champagne-pommery-basementDid you know the bubbles in Champagne were first considered a flaw?

Early winemakers of the Champagne region of France didn’t want effervescent wine. They considered bubbles a defect, a corruption of the still, fizz-free wine they were trying to make.

These bothersome bubbles came about unintentionally. The weather was the culprit. Being so far north, the temperature in Champagne sometimes turned too cool too soon, stopping the fermentation process short.

Once placed into bottles, this partially fermented wine became little glass time-bombs. When temperatures warmed up again in the spring, fermentation rebooted–only this time inside the bottle. The build-up of carbon dioxide (a byproduct of fermentation) created intense pressure inside the bottles and turned the tranquil cellars of Champagne into war zones of exploding bottles–and presumably led to a tremendous boon for the eye patch industry around Reims.

Of course, when the bottles didn’t burst, this secondary fermentation created bubbles, which were released harmlessly when the bottles were uncorked.

Faced with a potentially defective product, there was only one thing to do: call in the marketers! The marketing pros took what was essentially a flaw and turned it into a fabulous selling point! They positioned Champagne as a fun, festive wine. Today, of course, the very word “Champagne” is practically a synonym for celebration.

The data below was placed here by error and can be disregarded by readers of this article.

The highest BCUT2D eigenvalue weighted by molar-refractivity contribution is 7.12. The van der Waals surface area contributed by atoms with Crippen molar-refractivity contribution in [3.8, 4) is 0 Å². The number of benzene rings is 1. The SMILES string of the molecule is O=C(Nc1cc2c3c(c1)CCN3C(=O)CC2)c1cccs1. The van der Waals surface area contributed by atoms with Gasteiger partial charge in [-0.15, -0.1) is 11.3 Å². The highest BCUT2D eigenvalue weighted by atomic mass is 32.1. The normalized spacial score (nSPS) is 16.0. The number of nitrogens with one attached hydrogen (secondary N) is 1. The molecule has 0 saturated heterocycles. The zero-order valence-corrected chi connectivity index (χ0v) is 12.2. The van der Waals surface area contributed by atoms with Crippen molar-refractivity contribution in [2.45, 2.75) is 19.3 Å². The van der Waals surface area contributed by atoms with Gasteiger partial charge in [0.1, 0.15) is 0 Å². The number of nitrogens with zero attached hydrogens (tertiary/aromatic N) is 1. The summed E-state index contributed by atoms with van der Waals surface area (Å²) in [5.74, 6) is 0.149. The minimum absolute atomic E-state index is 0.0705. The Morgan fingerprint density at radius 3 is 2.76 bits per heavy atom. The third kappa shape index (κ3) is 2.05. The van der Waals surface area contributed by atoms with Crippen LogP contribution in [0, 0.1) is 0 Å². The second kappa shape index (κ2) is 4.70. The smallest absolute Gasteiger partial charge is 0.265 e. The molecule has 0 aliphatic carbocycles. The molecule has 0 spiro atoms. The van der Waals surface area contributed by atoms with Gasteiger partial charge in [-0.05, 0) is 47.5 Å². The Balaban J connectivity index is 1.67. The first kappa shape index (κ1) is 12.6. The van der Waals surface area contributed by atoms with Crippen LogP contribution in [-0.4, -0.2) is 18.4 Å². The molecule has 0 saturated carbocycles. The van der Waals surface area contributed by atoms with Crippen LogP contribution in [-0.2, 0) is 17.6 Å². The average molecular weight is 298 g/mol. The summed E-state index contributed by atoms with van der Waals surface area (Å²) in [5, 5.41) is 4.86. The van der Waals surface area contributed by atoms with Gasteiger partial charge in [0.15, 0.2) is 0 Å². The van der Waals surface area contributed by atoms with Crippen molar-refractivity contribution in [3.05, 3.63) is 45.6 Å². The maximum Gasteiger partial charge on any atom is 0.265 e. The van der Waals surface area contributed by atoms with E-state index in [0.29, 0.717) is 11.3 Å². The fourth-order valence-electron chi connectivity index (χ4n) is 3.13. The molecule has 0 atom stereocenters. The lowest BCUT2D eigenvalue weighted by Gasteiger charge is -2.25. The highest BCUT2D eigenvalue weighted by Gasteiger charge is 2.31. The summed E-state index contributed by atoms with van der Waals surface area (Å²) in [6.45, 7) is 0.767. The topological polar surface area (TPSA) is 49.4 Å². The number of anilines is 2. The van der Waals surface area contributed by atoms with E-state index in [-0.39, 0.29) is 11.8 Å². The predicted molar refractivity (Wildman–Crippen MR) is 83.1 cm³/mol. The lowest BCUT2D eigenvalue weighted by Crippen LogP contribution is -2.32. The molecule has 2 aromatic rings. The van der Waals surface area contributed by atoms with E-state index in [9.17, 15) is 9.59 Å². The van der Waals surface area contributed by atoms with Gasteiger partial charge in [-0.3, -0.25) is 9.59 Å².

And job one for the marketers of Champagne? No doubt it was to build a better bottle, one that wouldn’t explode shards of glass into customers’ faces! (Such a thing was not considered particularly festive even by early marketing standards.) You’ll notice that today’s sparkling wines come in thick, unexploding glass bottles.

Making It Bubbly

In this way, Champagne signals the first modern wine, certainly the first mass-marketed wine. It also requires quite the industrial process. To produce Champagne, or sparkling wine, in modern times, a syrupy sugar mixture (dosage de tirage) is added to still wine to ensure a reliable secondary fermentation in the bottle. This secondary fermentation creates sediment called lees (dead yeast cells), which settle and collect in the neck of the bottle (the bottles are placed tilting forward). After a time, the bottles are uncorked, the lees are removed, and the bottles are topped off with a dosage d’expedition–a splash of extra wine to fill the gap. The lees give flavor. When disgorged, there will likely not be further quality development. So the more “time on lees” the better.

As you can see, the process of making champagne is time consuming and requires a lot of labor. And that’s the rub! Good champagne is usually pretty pricey. Excellent champagne can be stratospheric–truly the stuff for special occasions.

The Grapes that Make Champagne

Another interesting thing about Champagne is it is often made with black grapes. Specifically, Pinot Noir (also Meunier). Often Champagne is a blend of both white and black grapes. When only black or only white grapes are used, the label will let you know:

Champagne made with only black grapes will be labeled blanc de noir (white from black).
Blanc de blanc (white from white) means the grapes are all white grapes, specifically Chardonnay.
Interestingly, a blanc de noir wine does not mean it will be rosé in color. The wine might be a little more golden than a blanc de blanc, but it will still be white. Rosé champagne gets its color from still red wine being added to the bottle.

The Size of Your Bubbles